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How to make blackcurrant sorbet: a recipe using fresh blackcurrants and peppermint

Updated on June 13, 2016
Imogen French profile image

Imogen is from West Dorset, in the UK. She works in publishing and writes mainly about the environment, gardening, and vegetarian food.

Blackcurrant sorbet with peppermint
Blackcurrant sorbet with peppermint | Source

Sorbet - more refreshing than ice cream

A fruit sorbet on a hot summer's day is the most refreshing thing. Much more fruity and hydrating than ice cream, this beautiful blackcurrant sorbet with a hint of peppermint will really bring your taste buds to life.

It is quite easy to make, and has only a few simple ingredients, but you will need a few hours to give it time to freeze fully.

Prep time: 30 min
Cook time: 4 hours
Ready in: 4 hours 30 min
Yields: Approximately six servings


  • 1 lb (500 g) fresh, ripe, blackcurrants
  • 1/2 lb (250 g) sugar
  • A big handful of fresh peppermint sprigs, (Alternatively a few drops of peppermint essence)
  • Juice of 1 lemon
  • 7 fl oz (200 ml) water

How do you rate this recipe?

3.7 stars from 9 ratings of Blackcurrant sorbet


  1. Put the sugar and water into a large saucepan along with the fresh peppermint, roughly chopped. Bring to the boil and simmer for about ten minutes, until all the sugar has dissolved fully and the mixture is starting to become syrupy. This process will smell delicious as the peppermint releases its aroma. Remove from the heat and allow to cool a little.
  2. Wash and remove any stalks from the blackcurrants, then add to the syrup mixture, and bring the whole thing back to the boil for another five minutes.
  3. Using a food processor or stick blender, chop and blend the ingredients in order to make the straining process easier. Then pour the whole lot through a metal sieve, collecting the fruity syrup in a large bowl or tub. Use the back of a ladle or a large spoon to push the pulp through, but leaving the seeds and any hard bits in the sieve.
  4. Add the juice of one fresh lemon to your collected sorbet mixture, stir and pour into a freezable ice-cream tub. Put a lid on it, then put it into the freezer
  5. Every hour until it is frozen, remove the sorbet from the freezer and give it a good stir. You can use a whisk the first time, but then it gets too stiff, so a fork or spoon will do, so long as you mix it thoroughly and break it up to stop ice crystals from forming. If you have an ice-cream maker you could use this instead.
  6. Once the sorbet has fully frozen it is ready to serve. If it has been frozen for a while it sets quite hard, so you may need to let it thaw for 10 to 15 minutes before you are able to scoop it out.

A taste of summer

Picking fresh blackcurrants from the garden, then using them to make this recipe is one of the joys of summer. They have such a rich summery aroma, which will remind many people of the long-gone, hazy summer days of their childhoods, spent picking blackcurrants with the grandparents to make jam or desserts - well, it gets me that way, anyway!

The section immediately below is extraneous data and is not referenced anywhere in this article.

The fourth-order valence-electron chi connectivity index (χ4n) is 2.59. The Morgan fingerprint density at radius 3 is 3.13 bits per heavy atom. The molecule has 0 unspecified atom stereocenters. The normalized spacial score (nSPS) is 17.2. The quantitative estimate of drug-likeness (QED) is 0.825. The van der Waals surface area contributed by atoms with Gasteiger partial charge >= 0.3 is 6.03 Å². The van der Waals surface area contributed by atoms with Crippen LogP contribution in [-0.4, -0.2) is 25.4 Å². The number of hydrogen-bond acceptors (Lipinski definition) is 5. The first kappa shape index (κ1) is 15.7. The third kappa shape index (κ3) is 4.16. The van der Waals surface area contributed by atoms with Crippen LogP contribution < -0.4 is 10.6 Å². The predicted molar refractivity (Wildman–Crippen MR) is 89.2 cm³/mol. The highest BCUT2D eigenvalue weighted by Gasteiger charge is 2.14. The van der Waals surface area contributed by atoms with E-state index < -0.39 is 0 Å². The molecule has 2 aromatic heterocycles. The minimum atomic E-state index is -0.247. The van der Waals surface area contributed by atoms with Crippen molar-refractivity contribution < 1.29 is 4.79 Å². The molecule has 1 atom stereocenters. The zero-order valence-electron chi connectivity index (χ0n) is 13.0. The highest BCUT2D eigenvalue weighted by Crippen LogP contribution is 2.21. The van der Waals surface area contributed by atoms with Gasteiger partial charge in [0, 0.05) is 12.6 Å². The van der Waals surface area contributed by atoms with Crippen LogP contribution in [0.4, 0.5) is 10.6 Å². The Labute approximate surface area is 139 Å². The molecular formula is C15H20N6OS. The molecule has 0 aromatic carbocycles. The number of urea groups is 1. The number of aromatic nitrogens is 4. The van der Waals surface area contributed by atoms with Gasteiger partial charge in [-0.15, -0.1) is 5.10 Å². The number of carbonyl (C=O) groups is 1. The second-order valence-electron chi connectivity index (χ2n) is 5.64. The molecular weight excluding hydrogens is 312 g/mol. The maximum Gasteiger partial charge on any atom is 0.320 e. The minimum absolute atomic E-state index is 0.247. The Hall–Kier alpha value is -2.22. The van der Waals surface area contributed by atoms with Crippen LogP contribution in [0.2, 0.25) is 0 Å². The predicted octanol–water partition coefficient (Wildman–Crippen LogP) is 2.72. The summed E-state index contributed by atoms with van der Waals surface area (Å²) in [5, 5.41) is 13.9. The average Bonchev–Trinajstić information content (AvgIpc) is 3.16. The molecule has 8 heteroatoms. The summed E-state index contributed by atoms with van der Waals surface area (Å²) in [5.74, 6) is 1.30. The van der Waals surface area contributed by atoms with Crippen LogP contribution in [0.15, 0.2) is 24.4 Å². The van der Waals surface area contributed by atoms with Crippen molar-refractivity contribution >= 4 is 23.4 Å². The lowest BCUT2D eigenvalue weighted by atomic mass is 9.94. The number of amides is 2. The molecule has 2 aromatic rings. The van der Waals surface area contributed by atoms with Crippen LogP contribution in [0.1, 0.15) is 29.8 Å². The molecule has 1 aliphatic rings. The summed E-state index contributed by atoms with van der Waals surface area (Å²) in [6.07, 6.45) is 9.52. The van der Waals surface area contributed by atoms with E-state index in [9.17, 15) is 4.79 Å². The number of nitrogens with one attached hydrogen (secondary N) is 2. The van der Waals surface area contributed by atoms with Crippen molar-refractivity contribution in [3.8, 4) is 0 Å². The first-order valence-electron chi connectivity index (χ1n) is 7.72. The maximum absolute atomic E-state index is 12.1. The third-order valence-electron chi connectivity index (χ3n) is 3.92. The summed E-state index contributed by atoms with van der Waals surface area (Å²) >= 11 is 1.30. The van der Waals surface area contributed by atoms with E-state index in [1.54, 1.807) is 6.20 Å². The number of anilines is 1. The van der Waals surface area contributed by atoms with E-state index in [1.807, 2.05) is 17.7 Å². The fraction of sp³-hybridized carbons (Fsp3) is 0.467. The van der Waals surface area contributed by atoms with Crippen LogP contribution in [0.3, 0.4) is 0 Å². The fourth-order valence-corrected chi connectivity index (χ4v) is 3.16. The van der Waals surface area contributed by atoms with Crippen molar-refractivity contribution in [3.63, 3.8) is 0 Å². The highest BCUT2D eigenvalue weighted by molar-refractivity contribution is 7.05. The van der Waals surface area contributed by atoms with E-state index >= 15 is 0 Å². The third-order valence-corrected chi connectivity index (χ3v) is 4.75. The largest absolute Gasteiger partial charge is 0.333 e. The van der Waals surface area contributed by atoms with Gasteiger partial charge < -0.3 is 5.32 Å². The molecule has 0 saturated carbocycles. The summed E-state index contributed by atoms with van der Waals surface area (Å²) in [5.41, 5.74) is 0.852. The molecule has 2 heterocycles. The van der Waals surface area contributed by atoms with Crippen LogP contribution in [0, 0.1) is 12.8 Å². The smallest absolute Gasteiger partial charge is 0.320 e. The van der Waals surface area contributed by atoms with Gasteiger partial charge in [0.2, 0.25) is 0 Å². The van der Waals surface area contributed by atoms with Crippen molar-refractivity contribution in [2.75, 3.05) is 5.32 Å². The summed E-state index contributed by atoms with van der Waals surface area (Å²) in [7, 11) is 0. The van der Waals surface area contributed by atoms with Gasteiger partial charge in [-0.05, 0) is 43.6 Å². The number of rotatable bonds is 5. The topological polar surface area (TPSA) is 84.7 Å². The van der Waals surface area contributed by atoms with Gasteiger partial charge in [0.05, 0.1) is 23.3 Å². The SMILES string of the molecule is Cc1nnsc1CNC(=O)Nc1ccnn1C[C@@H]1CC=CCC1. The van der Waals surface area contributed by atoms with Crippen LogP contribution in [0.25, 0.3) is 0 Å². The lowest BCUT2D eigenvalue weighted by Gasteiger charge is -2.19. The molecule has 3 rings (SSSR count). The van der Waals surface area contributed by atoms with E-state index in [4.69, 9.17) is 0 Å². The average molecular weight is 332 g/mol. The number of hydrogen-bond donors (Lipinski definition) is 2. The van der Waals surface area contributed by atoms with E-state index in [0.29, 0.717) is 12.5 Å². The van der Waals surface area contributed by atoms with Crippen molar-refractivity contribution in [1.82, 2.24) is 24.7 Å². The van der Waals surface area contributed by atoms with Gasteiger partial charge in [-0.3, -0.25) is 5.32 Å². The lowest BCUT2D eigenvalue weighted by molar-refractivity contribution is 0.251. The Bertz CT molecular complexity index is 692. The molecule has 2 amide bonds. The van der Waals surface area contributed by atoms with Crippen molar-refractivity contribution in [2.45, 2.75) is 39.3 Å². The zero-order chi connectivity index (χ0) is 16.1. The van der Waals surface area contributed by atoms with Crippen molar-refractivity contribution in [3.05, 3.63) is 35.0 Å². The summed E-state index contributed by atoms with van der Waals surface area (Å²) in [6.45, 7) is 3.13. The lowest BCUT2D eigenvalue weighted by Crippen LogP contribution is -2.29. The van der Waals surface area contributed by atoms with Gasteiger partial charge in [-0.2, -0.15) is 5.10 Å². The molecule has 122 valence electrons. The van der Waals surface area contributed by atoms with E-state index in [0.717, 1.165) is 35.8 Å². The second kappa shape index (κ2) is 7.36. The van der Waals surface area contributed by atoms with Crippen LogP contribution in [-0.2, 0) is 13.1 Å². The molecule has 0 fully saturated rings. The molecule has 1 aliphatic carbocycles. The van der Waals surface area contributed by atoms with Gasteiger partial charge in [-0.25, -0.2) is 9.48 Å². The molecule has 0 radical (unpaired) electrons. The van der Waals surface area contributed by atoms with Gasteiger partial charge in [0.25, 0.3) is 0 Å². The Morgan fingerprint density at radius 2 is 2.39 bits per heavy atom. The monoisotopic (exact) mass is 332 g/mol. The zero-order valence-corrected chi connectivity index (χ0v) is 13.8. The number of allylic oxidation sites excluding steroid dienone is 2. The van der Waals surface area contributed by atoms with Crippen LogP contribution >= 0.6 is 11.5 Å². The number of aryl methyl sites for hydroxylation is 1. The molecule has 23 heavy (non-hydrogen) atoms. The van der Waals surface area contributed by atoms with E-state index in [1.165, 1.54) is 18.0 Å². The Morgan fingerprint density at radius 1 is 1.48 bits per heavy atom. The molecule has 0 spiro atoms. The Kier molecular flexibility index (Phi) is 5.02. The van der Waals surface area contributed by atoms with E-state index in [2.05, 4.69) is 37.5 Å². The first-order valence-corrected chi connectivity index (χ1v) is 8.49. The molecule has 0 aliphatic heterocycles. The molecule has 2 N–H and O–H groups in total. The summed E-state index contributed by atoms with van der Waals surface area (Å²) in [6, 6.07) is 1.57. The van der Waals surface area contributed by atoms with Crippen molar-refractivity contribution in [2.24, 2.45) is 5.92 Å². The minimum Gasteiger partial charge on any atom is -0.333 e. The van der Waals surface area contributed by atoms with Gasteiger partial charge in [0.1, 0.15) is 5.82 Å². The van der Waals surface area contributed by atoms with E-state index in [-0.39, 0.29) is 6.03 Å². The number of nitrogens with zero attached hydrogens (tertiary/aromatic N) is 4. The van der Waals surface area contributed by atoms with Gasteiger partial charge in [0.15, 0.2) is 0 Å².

Blackcurrants are one of the most successful of fruit bushes in an English country garden, and once you have established bushes you will be rewarded year after year with pounds of delicious fruit. High in antioxidants and vitamin C, they are a great fruit to include in your five a day.

Why not try one of my other blackcurrant recipes listed below.


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    • Imogen French profile image

      Imogen French 3 years ago from Southwest England

      Thank you so much for pointing that out Miki Lea - I have now added the amount of water to the list of the ingredients - it should have been 7 fluid ounces or 200 ml water. I hope you managed to complete the recipe without this information.

    • profile image

      Miki Lea 3 years ago

      I am making this recipe right now and you didn't list the amount of water to use??

    • Nell Rose profile image

      Nell Rose 3 years ago from England

      Blackcurrants and peppermint! makes it sound so delicious! I have never tried to make a sorbet recipe, so this is great!

    • MsDora profile image

      Dora Weithers 3 years ago from The Caribbean

      Delicious blackcurrant and refreshing peppermint. Sounds great! Thank you for sharing!

    • ChitrangadaSharan profile image

      Chitrangada Sharan 3 years ago from New Delhi, India

      This sounds really simple, nutritious and refreshing!

      Thanks for sharing the detailed recipe. Voted up and pinned!

    • Imogen French profile image

      Imogen French 3 years ago from Southwest England

      Hi Marie, thanks for reading. Most of the fruit pulp does go through the sieve after blending, it is just the seeds and hard bits of stalk or skin that get removed. You really do need the juice as well though for sorbet!

      I never know what to do with all that left over pulp when juicing either - either my chickens get it or it goes on the compost heap usually.

    • Marie Flint profile image

      Marie Flint 3 years ago from Jacksonville, Florida USA

      My daughter just purchased a Jack La Lanne Power Juicer and tried to make sorbet out of the left-over pulp (not!). From you have described here, the pulp is what gets omitted. So, I will have to let her know about this hub (sharing on Facebook).

      Voted Useful. Blessings!